Revealed: How ants talk to each other in their nests

Posted on 4:47 AM by Sameer Shah

Scientists have discovered that ants routinely talk to each other in their nests by rubbing together a natural washboard and plectrum built into their chests.

By inserting tiny miniaturised microphones and speakers into nests, researchers established that queens can issue regal instructions to their workers.

They were able to make the first recordings of queens 'speaking' but also discovered other insects can mimic her instructions to turn worker ants into their slaves.

The Rebel's Large Blue butterfly has learnt to trick ants into feeding and caring for its young.

The young caterpillars exude a scent that mimics the red ants. This dupes the hard-working insects into carry them into their nest.

Once nestled inside the caterpillars beg for food by mimicking the noises made by a queen ant, researchers reported in the journal Science.

The recording revealed these were subtly different from the sounds made by worker ants.

'They appeared to be treating the caterpillars as if they were the holiest of holiest, the pinnacle of power, the queen ant,' study author Jeremy Thomas from Oxford University said.

In times of food shortage, nurse ants have been known to kill their own larvae and feed them to the caterpillars pretending to be queen ants, he added.

In nature, the real ant queen and the caterpillar keep to different parts of the ant colony and would not encounter one another, the report said.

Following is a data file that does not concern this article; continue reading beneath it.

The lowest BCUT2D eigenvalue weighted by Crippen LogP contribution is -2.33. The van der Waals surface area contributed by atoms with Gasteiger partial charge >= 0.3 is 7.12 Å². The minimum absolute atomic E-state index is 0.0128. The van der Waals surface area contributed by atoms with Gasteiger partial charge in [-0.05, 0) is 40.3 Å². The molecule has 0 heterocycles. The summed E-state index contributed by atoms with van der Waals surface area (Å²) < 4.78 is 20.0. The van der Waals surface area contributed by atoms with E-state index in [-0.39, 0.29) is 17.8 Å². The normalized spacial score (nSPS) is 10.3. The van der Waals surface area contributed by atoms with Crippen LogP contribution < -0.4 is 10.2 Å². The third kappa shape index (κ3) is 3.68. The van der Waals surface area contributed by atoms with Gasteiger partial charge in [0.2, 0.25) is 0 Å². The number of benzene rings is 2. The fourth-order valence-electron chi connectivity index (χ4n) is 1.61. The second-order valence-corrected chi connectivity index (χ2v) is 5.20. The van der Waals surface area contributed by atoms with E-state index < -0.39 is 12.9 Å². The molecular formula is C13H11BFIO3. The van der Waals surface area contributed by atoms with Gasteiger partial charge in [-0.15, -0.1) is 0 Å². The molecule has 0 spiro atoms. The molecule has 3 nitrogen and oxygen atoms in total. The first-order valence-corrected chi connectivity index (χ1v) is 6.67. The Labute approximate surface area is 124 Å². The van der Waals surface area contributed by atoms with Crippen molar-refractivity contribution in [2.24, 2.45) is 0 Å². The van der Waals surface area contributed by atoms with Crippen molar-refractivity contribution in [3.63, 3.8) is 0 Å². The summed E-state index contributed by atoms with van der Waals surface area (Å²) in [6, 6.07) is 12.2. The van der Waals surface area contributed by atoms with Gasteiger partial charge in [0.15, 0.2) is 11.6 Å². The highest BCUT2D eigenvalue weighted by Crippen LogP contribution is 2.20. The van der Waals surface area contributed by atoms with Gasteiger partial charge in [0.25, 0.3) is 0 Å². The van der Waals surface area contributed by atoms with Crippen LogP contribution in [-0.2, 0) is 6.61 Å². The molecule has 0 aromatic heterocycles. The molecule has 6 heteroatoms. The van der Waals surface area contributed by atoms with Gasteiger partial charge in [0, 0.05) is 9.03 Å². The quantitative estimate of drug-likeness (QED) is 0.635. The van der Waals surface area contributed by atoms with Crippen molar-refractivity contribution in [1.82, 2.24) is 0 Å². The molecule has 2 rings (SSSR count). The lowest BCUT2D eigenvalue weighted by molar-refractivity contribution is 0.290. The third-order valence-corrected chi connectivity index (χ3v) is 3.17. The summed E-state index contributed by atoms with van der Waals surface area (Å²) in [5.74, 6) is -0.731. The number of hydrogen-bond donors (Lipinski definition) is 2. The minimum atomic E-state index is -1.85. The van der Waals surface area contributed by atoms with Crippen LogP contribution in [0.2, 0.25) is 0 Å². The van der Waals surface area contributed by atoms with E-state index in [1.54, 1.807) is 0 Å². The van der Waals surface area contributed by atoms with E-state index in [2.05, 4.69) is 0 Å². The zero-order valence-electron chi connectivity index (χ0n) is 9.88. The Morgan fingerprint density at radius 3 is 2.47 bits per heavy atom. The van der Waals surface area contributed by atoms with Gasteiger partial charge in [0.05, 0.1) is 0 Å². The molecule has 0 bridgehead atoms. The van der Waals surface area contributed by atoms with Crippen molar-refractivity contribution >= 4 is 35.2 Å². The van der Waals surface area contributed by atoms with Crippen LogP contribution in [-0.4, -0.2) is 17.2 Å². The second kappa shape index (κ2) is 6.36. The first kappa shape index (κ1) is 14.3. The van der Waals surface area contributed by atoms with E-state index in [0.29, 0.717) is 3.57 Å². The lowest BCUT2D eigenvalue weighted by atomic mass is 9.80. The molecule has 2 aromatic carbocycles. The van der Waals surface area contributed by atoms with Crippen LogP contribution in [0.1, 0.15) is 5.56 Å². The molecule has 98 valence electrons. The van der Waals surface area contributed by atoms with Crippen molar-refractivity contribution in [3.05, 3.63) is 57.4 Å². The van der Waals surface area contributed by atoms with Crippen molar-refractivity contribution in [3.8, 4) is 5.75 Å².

But in an experiment, a butterfly pupa pretending to be an ant queen was placed in a chamber with worker ants and four real ant queens.

The ant queens began to attack and bite the caterpillar, but the workers intervened, biting and stinging their own queens, which they then pulled to a far corner of the chamber while other workers attended the pupa.

The caterpillar spends 11-23 months in the ant society before it metamorphoses into an adult, crawls out of the nest and flies away.

Professor Thomas said, 'This study is the final piece of the jigsaw towards understanding how the Rebel’s Large Blue caterpillars can out-compete their host
ant’s larvae.

'The new findings will play a key part in designing a successful science-led conservation strategy for this fascinating species.'

The research was carried out by an international team from the University of Turin, the Centre for Ecology & Hydrology and the University of Oxford.

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